Eximbank as a Public Enterprise: The Role of Congress and the Executive Branch

Northwestern Journal of International Law & Business, Apr 2013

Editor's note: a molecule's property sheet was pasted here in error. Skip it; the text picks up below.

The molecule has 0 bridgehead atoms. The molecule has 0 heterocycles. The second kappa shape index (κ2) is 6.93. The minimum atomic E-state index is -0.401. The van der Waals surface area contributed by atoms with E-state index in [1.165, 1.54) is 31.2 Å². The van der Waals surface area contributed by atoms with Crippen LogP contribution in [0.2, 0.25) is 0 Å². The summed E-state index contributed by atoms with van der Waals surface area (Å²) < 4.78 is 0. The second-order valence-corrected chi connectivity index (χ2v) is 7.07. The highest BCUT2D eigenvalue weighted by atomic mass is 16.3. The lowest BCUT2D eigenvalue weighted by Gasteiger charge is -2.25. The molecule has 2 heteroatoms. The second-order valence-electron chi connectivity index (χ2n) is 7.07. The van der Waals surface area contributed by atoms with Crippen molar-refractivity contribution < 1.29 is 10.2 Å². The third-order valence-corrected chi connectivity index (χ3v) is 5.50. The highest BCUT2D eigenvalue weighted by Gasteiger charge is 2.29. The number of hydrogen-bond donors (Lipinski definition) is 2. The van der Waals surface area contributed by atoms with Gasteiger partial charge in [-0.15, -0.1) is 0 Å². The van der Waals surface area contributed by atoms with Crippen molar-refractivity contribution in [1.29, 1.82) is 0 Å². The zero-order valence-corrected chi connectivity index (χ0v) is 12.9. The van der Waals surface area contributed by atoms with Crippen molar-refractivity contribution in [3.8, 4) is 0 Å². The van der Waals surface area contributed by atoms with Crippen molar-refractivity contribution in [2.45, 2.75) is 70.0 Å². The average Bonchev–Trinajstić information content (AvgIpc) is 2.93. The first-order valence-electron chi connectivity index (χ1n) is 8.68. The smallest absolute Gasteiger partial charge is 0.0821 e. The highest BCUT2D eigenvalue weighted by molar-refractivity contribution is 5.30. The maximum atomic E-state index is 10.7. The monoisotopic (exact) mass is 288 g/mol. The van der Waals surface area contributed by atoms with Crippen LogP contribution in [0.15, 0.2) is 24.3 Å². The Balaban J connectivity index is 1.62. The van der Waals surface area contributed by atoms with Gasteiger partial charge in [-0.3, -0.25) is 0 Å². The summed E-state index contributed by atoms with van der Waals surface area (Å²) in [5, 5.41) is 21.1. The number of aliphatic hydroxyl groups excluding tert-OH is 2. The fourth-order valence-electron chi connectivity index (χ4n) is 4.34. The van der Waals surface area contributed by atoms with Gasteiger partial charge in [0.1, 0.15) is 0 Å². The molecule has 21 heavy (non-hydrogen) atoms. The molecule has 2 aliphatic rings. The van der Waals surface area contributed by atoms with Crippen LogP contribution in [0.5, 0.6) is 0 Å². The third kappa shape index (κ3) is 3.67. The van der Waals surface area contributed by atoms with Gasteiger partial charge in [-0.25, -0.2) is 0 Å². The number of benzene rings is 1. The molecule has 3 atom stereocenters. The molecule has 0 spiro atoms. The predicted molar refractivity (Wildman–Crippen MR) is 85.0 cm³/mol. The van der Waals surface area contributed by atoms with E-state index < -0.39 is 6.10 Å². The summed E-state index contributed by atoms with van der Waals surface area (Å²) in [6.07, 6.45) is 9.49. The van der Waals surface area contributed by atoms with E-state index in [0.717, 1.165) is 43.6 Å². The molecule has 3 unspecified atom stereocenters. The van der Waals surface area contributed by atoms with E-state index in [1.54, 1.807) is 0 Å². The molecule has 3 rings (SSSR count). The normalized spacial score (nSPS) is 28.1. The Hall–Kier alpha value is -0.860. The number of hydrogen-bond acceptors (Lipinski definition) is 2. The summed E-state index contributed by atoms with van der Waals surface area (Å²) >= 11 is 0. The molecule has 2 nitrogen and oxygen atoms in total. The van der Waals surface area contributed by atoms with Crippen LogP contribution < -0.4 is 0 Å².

Hillman, Jordan Jay

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Eximbank as a Public Enterprise: The Role of Congress and the Executive Branch